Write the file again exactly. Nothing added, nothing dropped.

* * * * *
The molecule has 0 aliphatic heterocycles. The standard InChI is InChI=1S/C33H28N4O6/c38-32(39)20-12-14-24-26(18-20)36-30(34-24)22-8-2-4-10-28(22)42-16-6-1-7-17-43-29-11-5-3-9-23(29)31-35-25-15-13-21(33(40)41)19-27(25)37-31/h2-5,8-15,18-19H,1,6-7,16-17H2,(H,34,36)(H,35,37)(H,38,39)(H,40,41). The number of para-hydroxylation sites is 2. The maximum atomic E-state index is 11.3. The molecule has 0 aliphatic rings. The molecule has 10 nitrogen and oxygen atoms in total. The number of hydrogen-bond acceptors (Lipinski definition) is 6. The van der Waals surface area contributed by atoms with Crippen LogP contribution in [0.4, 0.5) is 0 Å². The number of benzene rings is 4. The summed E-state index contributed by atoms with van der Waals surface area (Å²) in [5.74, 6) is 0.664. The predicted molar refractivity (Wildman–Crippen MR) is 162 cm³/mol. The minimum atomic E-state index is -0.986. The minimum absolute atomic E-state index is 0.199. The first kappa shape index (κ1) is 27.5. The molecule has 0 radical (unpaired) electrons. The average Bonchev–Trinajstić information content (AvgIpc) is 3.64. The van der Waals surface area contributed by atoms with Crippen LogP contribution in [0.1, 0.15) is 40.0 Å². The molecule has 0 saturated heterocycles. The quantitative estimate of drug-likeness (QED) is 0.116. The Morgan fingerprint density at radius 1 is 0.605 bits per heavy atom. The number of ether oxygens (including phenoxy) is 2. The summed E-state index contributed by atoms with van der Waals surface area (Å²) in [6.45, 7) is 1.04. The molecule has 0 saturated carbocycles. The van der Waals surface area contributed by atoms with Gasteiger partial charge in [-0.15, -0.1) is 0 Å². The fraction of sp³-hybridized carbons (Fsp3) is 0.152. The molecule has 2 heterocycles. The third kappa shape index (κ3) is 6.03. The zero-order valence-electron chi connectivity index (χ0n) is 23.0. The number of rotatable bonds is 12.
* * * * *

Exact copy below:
The molecule has 0 aliphatic heterocycles. The standard InChI is InChI=1S/C33H28N4O6/c38-32(39)20-12-14-24-26(18-20)36-30(34-24)22-8-2-4-10-28(22)42-16-6-1-7-17-43-29-11-5-3-9-23(29)31-35-25-15-13-21(33(40)41)19-27(25)37-31/h2-5,8-15,18-19H,1,6-7,16-17H2,(H,34,36)(H,35,37)(H,38,39)(H,40,41). The number of para-hydroxylation sites is 2. The maximum atomic E-state index is 11.3. The molecule has 0 aliphatic rings. The molecule has 10 nitrogen and oxygen atoms in total. The number of hydrogen-bond acceptors (Lipinski definition) is 6. The van der Waals surface area contributed by atoms with Crippen LogP contribution in [0.4, 0.5) is 0 Å². The number of benzene rings is 4. The summed E-state index contributed by atoms with van der Waals surface area (Å²) in [5.74, 6) is 0.664. The predicted molar refractivity (Wildman–Crippen MR) is 162 cm³/mol. The minimum atomic E-state index is -0.986. The minimum absolute atomic E-state index is 0.199. The first kappa shape index (κ1) is 27.5. The molecule has 0 radical (unpaired) electrons. The average Bonchev–Trinajstić information content (AvgIpc) is 3.64. The van der Waals surface area contributed by atoms with Crippen LogP contribution in [0.1, 0.15) is 40.0 Å². The molecule has 0 saturated heterocycles. The quantitative estimate of drug-likeness (QED) is 0.116. The Morgan fingerprint density at radius 1 is 0.605 bits per heavy atom. The number of ether oxygens (including phenoxy) is 2. The summed E-state index contributed by atoms with van der Waals surface area (Å²) in [6.45, 7) is 1.04. The molecule has 0 saturated carbocycles. The van der Waals surface area contributed by atoms with Gasteiger partial charge in [-0.15, -0.1) is 0 Å². The fraction of sp³-hybridized carbons (Fsp3) is 0.152. The molecule has 2 heterocycles. The third kappa shape index (κ3) is 6.03. The zero-order valence-electron chi connectivity index (χ0n) is 23.0. The number of rotatable bonds is 12.